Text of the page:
All interviewees held a key role in community organising for their respective community. The interviews exposed the nuance and complexities of solidarity, whilst identifying key equitable possibilities for supportive experience exchange, including ethnoreligious solidarity, solidarity as a healing practice; solidarity in cultural experience and solidarity in essence, leaning on the lived-experience of Black British Jews.


    March 2023 Newsletter

    March 30, 2023

    Temi for website newsletter 2

    March 2023 Newsletter

    Temi is an advocate for marginalised Black communities. She focuses on fighting against institutional racism and is passionate about building a world where we use a radically different approach to resolving conflict within society. Temi has discussed the importance of grassroots organising at a roundtable with the Obama Foundation. Temi has appeared in front of the Home Affairs Select Committee to give expert evidence about institutional racism in the police. She was part of the ministerial roundtable that examined serious youth violence.

    She has worked with Mexican institutions to consult on their "Building Movements, Tackling Violence" strategy. Temi was one of sixty change makers from across the world selected to participate in the 10th UNESCO Youth Forum. She was asked to consider how UNESCO can support and amplify the voices of young people who are actively engaged in peace-building across the world and presented these recommendations at the 39th UNESCO General Conference to representatives from across the world.

    Temi has been a commentator on numerous outlets, including The Today Programme, Sunday Politics, Channel 4 News, Sky News, The Guardian, The Huffington Post, as well as being featured in Vogue and Elle. She has spoken about racial equity at various universities and companies.

    Temi’s work at The 4Front Project is changing the way that people understand how to support young people who have been affected by violence.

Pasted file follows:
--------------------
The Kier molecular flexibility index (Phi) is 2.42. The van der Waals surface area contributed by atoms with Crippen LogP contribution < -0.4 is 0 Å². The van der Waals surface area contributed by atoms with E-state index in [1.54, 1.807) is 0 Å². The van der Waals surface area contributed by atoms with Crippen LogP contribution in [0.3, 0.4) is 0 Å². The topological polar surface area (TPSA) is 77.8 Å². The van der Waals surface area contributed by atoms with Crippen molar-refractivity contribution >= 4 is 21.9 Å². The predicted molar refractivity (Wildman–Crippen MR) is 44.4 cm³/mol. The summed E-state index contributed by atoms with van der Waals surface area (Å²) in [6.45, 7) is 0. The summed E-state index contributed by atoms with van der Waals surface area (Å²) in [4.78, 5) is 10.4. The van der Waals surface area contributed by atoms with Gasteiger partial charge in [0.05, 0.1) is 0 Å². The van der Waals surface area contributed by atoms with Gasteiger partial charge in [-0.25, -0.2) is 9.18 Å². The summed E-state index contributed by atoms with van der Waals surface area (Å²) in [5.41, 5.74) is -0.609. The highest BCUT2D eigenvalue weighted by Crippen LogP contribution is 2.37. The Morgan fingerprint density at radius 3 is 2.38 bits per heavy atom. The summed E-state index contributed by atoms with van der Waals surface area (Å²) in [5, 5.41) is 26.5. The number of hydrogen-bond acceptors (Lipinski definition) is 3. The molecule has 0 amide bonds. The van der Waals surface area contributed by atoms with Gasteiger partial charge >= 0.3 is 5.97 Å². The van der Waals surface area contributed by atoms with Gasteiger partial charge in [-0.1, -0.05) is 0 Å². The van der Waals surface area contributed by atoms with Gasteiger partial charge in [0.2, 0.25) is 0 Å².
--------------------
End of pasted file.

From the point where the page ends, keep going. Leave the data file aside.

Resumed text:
Temi grew up on Grahame Park Estate in North West London. It was her early experiences of injustice that formed her primary motivation to create change. She studied Law at the London School of Economics and Political Science where she was a High Spen Scholar. During her studies, she sought to bridge the gap between the academic theory and grassroots movements.


    October 2022 Newsletter - click on the arrow for more

    October 18, 2022

    October 2022 Newsletter

    “My name is Dominic Reilly. I was a Bonnart Trust PhD scholar between 2016 and 2019.”

    What was your research about, at the time of your scholarship with the Bonnart Trust?

    “My research proposal was about so called racial ‘preferences’ in sex and romantic relationships, something that I quickly came to reformulate as the racialisation of desire and sexuality. My starting point was the hook-up and dating app Grindr - which is used by men who have sex with men - and launched in 2009 and quickly became a sight of which racialised sexualities were asserted and contested and in various ways, produced and re-produced. I was interested in the ways in which race gets into sexuality, and how race and sexuality sustain each other. I’m particularly interested in the lived experience of these things. To that end, I proposed to interview people who self-identified as having a racialised sexuality, as well as analysing Grindr profiles and reading lots of theory about race, sexuality and their intersections.”

    How has the Bonnart Trust impacted on your life/studies?

    “The Bonnart Trust has impacted my life in numerous ways. Firstly, it gave me the time, space and freedom to be able to immerse myself fully in my research for three years, without the financial pressures of having to work full time. It also provided me with a community - both intellectual and pastoral - which I think is something that’s particularly important for postgraduate students. Doing a PhD in particular can get quite lonely, it can be quite a slog at times. It’s also provided a fantastic alumni network, and there are events every year that you can attend, and meet present and former scholars, and find out what everybody is up to, and how they’re applying their research. Lastly, it provided me with a platform and a financial impetus to write a report about my research, which was a great opportunity to think about what I could extract from my research, for different audiences.”